'27-Year-Old Teenage Girl' Sparks Debate With Post About Her Parents Helping Her Practice Her Commute — 'This Generation Is Infantilized & Proud Of It'

Most saw a sweet depiction of the parent-child relationship. But it made others wonder if Gen Z'ers are overprotected.

27 year old whose parents help her practice her commute @stizzchung / TikTok; @HannahBerelli / Twitter

Gen Z'ers are some of the most thoughtful, boundary-breaking people around. But are they also a bit overprotected? That's what some are asking after one young woman's recent TikTok showing a day out and about with her parents. 

To some, it showed a heartwarming portrait of the parent-child relationship. To others, it reflected a major problem with today's young adults.

The self-described '27-year-old teenage girl's' parents help her practice her commute to a new job.

From practically the moment Gen Z was old enough to walk, the debate over whether their so-called "helicopter parents" are going way above and beyond the call of duty to protect them from the world has been raging on and on.


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Of course, every generation is viewed as "too soft" or too weak by the ones before it. But something feels different when it comes to Gen Z, and TikToker @stizzchung's recent video has landed at the center of a debate about how coddled some people feel Gen Z is.


The video shows TikToker @stizzchung having an adorable outing with her parents as they help her navigate her way to a new job she's starting soon. Over scenes of Stizz and her mom and dad riding Seattle's Link trains and walking the streets to her new office, Stizz wrote in the onscreen text, "POV: you're a 27-year-old teenage girl starting a new job next week and your parents insist on practicing your new commute with you."



In the TikTok comments, many found the video adorable, and were touched by the obvious care and closeness between Stizz and her parents.

"These are great parents. Good parents never stop parenting," one wrote. Others commented that they wished they had parents who cared this much. Some also shared anecdotes about their own parents helping them practice their routes to their very first jobs as teens or from their dorms to classes in college, for example.


But of course, there's a huge difference between that and helping a 27-year-old grown woman find her way to work, and that seemed to stick in the craws of many others online.

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Some felt this was evidence that Gen Z has been coddled to the point of dependency.

TikTokers may have been loving Stizz's video, but on the social media platform formerly known as Twitter, much of the response was very, very different. One woman on the platform tweeted a screenshot from Stizz's video with a caption stating that Gen Z is "infantilised and proud of it." In a follow-up tweet, she quipped, "bring back shame."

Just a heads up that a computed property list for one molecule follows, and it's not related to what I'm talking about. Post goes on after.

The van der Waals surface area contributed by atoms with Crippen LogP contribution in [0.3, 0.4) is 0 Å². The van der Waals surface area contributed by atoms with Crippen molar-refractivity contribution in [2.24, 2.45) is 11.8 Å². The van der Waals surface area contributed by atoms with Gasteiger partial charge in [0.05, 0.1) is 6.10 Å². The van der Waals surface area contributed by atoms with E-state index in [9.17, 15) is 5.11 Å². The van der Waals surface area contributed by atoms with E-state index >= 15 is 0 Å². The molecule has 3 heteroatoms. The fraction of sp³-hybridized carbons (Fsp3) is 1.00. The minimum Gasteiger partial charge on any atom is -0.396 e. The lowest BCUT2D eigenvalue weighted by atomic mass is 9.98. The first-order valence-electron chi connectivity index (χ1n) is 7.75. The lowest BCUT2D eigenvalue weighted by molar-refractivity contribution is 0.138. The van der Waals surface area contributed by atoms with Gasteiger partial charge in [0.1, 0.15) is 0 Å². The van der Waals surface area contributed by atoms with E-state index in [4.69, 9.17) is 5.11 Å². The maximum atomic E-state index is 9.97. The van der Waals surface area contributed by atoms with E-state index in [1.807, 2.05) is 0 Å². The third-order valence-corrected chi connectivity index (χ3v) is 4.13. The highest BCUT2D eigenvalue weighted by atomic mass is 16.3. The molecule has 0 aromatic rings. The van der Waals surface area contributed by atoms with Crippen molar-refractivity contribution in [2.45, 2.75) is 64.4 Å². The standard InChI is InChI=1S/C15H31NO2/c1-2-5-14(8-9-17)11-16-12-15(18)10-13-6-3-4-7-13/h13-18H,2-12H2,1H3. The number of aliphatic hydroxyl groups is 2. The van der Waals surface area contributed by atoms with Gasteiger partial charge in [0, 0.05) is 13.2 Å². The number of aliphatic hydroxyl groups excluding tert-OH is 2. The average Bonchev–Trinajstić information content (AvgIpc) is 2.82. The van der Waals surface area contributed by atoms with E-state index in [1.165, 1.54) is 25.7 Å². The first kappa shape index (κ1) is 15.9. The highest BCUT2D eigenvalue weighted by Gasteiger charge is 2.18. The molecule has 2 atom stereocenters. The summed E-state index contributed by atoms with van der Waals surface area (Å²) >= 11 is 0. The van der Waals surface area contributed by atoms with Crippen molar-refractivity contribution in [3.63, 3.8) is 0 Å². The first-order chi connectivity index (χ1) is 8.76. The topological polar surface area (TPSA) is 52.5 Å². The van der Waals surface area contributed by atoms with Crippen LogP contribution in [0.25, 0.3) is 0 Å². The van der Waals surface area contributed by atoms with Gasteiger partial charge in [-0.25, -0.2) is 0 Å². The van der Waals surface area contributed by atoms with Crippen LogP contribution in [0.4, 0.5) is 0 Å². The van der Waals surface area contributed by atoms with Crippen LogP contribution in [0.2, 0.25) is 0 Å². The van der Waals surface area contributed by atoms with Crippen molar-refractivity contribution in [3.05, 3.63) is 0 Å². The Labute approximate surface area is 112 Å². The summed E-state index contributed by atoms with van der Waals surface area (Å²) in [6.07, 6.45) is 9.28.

That's a pretty harsh take, of course — and she got lots of pushback. Many mused about how it seems to make many people really angry nowadays when young adults have supportive, loving relationships with their parents. It's hard not to wonder if jealousy is at the heart of it. 


Others pointed out that Stizz makes it clear both in the onscreen text and in her TikTok caption that it was her parents who wanted to run her through her paces, not the other way around. Some suggested the whole thing was probably a light-hearted joke in the first place that, in the words of comedian Ashley Ray, "everyone is taking seriously because you don't have lives."

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Still, plenty of others were put off by the video. One woman pointed out that if the 27-year-old in question were a man, we'd likely be having a very different collective response, and it's hard to imagine she's wrong about the double standard she felt the uproar represented.

Gen Z is facing a major anxiety and depression epidemic, and many think 'helicopter' parenting is partly to blame.

There's no doubt about it — in a lot of ways, Gen Z'ers are really not doing very well as they come of age. Forty-two percent of Gen Z'ers have been diagnosed with a mental health condition, and the American Psychological Association has found they're far more likely to say their mental health is "poor" — 27% of Gen Z'ers say so, compared to just 15% of Millennials and 13% of Gen Xers.


Studies have repeatedly shown that overprotective or "helicopter" parenting could be to blame, because it can create kids who don't feel empowered to make decisions or navigate the world, increasing the risk of anxiety and depression that can last a child's entire lifetime. 

Of course, it's just as likely that a Gen Z person's mental health struggles are simply because they have never lived in a world that wasn't falling apart at the seams. And to a large extent, neither have their Gen X parents, who are keenly aware of how much a fraying world and less-than-stellar parenting can mess up a kid. It's not exactly surprising they'd be a bit  — or even a lot — more hands-on.

As for Stizz herself? Well, it's hard to reasonably extrapolate huge, multi-layered judgments about her or her parents from just a sweet little video about them being invested in her 20-something life — especially since re-enacting teenage dynamics is an exceptionally common thing for both kids and parents during this time of life. So we should probably just smile at the cuteness of the video and leave it at that — and wish Stizz well at her new job, of course. 

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John Sundholm is a news and entertainment writer who covers pop culture, social justice and human interest topics.